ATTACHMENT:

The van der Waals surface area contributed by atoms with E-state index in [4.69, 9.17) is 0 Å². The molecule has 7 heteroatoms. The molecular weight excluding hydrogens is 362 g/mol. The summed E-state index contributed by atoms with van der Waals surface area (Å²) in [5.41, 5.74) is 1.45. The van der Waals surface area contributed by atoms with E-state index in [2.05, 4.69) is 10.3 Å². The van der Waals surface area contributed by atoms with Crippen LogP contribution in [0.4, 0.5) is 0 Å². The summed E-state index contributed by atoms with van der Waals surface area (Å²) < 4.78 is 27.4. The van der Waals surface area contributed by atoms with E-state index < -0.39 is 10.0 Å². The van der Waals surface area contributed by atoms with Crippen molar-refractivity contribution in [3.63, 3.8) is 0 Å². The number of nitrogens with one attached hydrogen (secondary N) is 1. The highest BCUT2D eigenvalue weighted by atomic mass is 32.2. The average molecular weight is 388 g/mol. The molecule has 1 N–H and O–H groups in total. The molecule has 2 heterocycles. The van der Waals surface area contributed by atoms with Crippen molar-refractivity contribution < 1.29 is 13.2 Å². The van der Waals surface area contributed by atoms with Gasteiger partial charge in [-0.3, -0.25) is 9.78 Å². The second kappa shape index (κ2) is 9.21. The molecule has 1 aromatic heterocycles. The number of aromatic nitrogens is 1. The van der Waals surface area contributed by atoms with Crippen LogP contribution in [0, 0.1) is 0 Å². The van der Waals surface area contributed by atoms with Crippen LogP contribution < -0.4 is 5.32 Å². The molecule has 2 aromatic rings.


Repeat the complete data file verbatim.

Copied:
The van der Waals surface area contributed by atoms with E-state index in [4.69, 9.17) is 0 Å². The molecule has 7 heteroatoms. The molecular weight excluding hydrogens is 362 g/mol. The summed E-state index contributed by atoms with van der Waals surface area (Å²) in [5.41, 5.74) is 1.45. The van der Waals surface area contributed by atoms with E-state index in [2.05, 4.69) is 10.3 Å². The van der Waals surface area contributed by atoms with Crippen LogP contribution in [0.4, 0.5) is 0 Å². The summed E-state index contributed by atoms with van der Waals surface area (Å²) < 4.78 is 27.4. The van der Waals surface area contributed by atoms with E-state index < -0.39 is 10.0 Å². The van der Waals surface area contributed by atoms with Crippen molar-refractivity contribution in [3.63, 3.8) is 0 Å². The number of nitrogens with one attached hydrogen (secondary N) is 1. The highest BCUT2D eigenvalue weighted by atomic mass is 32.2. The average molecular weight is 388 g/mol. The molecule has 1 N–H and O–H groups in total. The molecule has 2 heterocycles. The van der Waals surface area contributed by atoms with Crippen molar-refractivity contribution < 1.29 is 13.2 Å². The van der Waals surface area contributed by atoms with Gasteiger partial charge in [-0.3, -0.25) is 9.78 Å². The second kappa shape index (κ2) is 9.21. The molecule has 1 aromatic heterocycles. The number of aromatic nitrogens is 1. The van der Waals surface area contributed by atoms with Crippen LogP contribution in [0, 0.1) is 0 Å². The van der Waals surface area contributed by atoms with Crippen LogP contribution < -0.4 is 5.32 Å². The molecule has 2 aromatic rings.